There’s nothing wrong with porn but learning about sex from porn is like learning how to drive from “The Fast and the Furious” movies.
Once you’ve been admitted, how is the curriculum distributed?
We’re still in beta but most of the live streams are offered and you can watch them but we’re going to roll out a membership model but there will always be a portion of the streams that are free to the public. Another thing that’s really important about our product: we are partnering with existing educators. We are not inventing anything new in pleasure-focused, intersectional sex ed. I think that’s why we have so many women of color, so many trans people, so many queer people. People who come from these marginalized communities are sick and tired, so we’re disrupting [the old method of approaching sex education]. That’s really key to our mission — when you’re seeing live streams, you’re seeing them from these communities. We have “Afrosexology” in St. Louis — it’s all these [instructors and educators] who have already been doing the work, they just have zero online presence and zero tools to do it online [until now].
I’m queer and understand the importance of having sex ed that centers around queer people, women, people of color, etc. At the same time, I think part of what we need to do is also address the cis, white, straight men who have learned all of these toxic things and need to unlearn them as well. What do we do about these men? How do we get them to be part of this movement as well? Because, at least to me, it seems like without them being de-educated and then properly re-educated, we can only make so much progress, right?
Absolutely. We are open to straight, cis men. We have content on the platform for straight, cis men to address toxic masculinity. The key here is that we’re centering around gender diverse people to bring those people in but if we just left it open to the public, it would challenge our safety. We’re for anyone who didn’t get the pleasure education they deserved and that includes trauma education, which, again, cis men being the victims of sexual assault is something we care about. We’re really focused on this segment of people because these products don’t get sold to them but we agree that toxic masculinity is a massive, massive problem. My team is mostly led by queer women of color and in that vein, we also believe that we’ve got to start where we know the problem the best. I’m a queer woman of color, I’m partnered with another queer woman of color and we have a team that knows this specific problem. We think that one of the problems is also that cis white men are the main purchasers of porn — they’re the market. All the money that basically has been made in porn is from this group of people. In that way, you’re totally right, but we’re just trying to fill a need that’s really immediate but we have plans and already have content for [cis straight men].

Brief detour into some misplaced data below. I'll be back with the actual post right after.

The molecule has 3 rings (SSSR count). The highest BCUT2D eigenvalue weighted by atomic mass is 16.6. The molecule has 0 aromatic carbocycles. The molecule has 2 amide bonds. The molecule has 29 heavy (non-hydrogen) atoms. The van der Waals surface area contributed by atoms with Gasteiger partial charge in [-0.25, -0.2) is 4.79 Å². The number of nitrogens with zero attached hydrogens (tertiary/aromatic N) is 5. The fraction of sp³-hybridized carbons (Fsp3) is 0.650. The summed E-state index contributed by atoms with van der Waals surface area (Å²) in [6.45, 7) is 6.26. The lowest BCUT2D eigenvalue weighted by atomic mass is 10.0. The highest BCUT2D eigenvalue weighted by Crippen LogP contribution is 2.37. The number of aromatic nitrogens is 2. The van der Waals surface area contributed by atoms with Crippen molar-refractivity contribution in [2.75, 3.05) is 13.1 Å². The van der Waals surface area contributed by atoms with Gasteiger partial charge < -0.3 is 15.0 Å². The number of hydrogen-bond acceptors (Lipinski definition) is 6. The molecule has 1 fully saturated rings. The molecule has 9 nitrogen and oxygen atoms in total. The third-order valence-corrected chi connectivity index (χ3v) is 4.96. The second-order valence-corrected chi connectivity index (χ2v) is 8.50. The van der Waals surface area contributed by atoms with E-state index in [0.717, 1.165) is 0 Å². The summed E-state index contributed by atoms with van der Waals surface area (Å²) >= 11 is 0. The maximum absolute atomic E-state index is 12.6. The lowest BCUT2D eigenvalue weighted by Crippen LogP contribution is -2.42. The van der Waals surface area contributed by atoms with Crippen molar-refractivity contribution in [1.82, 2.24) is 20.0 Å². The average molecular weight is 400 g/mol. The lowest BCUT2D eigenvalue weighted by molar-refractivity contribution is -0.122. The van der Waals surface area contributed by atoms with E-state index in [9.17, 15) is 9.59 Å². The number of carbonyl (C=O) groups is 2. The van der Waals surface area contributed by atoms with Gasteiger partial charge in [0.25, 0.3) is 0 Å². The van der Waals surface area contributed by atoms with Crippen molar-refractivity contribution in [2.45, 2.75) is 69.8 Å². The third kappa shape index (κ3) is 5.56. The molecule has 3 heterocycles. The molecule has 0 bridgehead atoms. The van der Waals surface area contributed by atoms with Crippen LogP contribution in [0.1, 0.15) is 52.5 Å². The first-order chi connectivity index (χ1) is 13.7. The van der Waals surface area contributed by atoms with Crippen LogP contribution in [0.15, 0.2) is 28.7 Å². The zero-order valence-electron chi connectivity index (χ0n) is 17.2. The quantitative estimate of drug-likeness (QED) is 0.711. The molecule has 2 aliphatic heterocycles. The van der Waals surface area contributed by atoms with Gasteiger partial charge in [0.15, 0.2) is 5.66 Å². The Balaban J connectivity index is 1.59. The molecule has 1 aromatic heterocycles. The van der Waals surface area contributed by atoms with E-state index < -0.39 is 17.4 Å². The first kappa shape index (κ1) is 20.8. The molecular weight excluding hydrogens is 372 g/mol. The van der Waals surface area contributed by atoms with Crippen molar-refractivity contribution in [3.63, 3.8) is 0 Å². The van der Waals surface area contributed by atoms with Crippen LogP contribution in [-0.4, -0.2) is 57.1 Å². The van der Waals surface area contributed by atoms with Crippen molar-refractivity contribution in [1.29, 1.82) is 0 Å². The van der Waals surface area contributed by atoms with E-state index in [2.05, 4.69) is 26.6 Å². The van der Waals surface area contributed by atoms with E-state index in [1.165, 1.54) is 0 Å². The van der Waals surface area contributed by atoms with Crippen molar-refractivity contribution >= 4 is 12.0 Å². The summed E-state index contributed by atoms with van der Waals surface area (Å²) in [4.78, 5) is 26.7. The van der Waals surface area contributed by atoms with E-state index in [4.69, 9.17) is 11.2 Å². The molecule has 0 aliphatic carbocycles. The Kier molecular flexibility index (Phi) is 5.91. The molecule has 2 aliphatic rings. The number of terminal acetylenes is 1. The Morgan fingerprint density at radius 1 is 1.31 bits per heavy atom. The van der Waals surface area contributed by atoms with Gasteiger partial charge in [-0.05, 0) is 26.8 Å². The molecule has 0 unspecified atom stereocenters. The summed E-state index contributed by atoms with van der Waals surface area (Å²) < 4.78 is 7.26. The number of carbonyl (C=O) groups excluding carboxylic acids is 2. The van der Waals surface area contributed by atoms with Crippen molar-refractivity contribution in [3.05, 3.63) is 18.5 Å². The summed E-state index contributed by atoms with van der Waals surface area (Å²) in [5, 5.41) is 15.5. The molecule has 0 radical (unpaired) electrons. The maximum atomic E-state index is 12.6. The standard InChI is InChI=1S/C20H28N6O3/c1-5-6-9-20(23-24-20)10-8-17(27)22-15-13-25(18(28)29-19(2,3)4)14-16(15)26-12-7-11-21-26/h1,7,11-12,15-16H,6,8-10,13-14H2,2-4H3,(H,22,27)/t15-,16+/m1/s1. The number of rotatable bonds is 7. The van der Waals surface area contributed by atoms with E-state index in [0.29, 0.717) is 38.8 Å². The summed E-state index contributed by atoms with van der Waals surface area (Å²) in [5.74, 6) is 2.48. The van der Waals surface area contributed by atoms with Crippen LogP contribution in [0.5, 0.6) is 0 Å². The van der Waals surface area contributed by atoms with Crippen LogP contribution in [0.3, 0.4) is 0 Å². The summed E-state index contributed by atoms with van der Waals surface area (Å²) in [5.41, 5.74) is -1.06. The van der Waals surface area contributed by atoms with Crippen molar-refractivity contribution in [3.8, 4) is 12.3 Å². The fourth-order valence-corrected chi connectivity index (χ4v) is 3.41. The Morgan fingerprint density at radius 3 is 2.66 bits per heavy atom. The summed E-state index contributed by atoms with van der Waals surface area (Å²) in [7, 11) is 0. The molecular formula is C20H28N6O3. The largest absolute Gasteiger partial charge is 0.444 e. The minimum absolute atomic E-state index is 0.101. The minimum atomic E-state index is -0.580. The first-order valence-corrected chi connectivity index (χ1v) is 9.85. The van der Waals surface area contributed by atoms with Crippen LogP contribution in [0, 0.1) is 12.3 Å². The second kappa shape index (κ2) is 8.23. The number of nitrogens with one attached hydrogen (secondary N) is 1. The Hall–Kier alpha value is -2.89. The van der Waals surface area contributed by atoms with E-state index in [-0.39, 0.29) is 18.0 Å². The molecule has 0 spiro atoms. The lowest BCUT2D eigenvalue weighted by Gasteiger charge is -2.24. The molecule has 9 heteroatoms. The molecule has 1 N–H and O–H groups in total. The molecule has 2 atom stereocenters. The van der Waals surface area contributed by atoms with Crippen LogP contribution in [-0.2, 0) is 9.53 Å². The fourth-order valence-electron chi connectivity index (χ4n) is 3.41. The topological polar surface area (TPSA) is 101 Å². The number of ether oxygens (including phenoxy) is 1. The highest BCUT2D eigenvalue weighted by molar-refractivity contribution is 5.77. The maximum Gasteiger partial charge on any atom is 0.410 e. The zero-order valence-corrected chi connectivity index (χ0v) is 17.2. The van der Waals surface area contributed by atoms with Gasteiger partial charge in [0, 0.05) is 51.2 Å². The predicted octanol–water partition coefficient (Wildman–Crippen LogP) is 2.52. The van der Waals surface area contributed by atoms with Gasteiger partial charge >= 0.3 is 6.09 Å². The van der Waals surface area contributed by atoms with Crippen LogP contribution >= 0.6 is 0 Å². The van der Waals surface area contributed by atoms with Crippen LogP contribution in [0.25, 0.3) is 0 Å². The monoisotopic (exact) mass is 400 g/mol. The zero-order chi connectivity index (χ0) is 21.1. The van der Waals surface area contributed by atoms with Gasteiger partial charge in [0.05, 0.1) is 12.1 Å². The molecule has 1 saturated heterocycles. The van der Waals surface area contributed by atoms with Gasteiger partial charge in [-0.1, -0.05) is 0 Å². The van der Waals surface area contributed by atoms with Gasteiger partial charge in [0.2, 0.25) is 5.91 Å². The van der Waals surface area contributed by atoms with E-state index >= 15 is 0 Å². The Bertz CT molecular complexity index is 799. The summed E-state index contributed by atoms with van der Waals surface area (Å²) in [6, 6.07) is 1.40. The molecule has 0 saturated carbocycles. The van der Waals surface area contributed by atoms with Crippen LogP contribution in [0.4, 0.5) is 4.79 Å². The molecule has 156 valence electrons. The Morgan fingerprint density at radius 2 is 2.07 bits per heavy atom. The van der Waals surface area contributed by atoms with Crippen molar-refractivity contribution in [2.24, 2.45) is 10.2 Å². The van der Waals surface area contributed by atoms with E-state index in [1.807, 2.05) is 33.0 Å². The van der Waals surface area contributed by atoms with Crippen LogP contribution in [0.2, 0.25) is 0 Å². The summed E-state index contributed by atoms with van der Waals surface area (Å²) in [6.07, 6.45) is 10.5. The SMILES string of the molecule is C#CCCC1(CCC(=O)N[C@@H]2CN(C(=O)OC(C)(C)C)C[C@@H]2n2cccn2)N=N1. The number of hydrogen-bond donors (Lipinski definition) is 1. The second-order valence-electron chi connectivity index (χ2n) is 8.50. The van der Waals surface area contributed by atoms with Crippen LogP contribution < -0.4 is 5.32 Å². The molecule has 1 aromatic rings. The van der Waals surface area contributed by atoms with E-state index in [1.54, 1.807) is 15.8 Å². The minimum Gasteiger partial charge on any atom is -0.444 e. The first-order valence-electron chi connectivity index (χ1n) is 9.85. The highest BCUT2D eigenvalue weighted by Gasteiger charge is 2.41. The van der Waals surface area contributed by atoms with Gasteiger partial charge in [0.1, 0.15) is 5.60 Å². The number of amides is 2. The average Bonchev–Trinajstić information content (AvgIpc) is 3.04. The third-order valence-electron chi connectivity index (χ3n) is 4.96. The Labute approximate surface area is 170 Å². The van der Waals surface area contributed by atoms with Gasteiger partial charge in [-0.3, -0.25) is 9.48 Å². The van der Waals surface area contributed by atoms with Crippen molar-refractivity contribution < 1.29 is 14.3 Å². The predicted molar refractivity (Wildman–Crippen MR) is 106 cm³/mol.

Our country has a really long and terrible history when it comes to (not) championing sex and sexuality and pleasure but it seems like right now, especially in this political climate, things are even more dire. Talk to me about O.school emerging right now — in 2017 — with the current administration and everything that comes with it in terms of women’s rights and queer rights and women’s and queer health.
Right — reproductive rights are under attack. I see a lot of people on the defensive and I see O.school as being on the offensive. There are so many amazing organizations that are fighting for basic reproductive rights but they’re fighting because there are active forces coming at them and this is my stance: It doesn’t matter what your political or cultural or religious backgrounds are — shame and trauma are universal. Everybody has something they’re ashamed about. Everyone has something about their body that they have a hang up about. For me personally, I think this is the perfect time to go on the offense against shame because I want O.school to be a place for everyone - including people who haven’t gotten the education to be trans inclusive or whatever else. The only way we’re going to reach them is if we build a product that can really help people wherever they are.
Activism is hard — fascism is designed to exhaust us and if we can fuel the resistance with orgasms, that’s the best way I can help the resistance. I want to heal people from shame, heal people from trauma and give them the energy they need to fight for whatever cause they want to fight for in their lives. That’s my thought on “why now?” It’s 2017 and I still meet people who don’t realize that consent should be the rule. There are still people being shamed for asking to use condoms. There are still people who are so paralyzed from body shame that labiaplasty — the procedure to alter or remove labia — is the fastest growing procedure in some places. We’re still living in a place where a lot of women tell me that they didn’t know that they could masturbate — they didn’t know that they could have pleasure! They’re having sex and they don’t have any expectation for pleasure. It’s 2017 and some of my friends who are 70 year old women are like, “We feel like we already did this.” That’s one of the biggest misconceptions that I find — people think this generation is so sexually liberated but we’re not at all.
10 years from now, what do you want O.school to have accomplished?
In 10 years, if we have a world where people feel less shame about their bodies, about their sexuality, and feel like there are places where they can talk about sex on the internet, that will be enough of a success for me to feel great.
O.school will launch in Fall 2017. To join the waitlist, please head here.
This interview has been edited and condensed for clarity.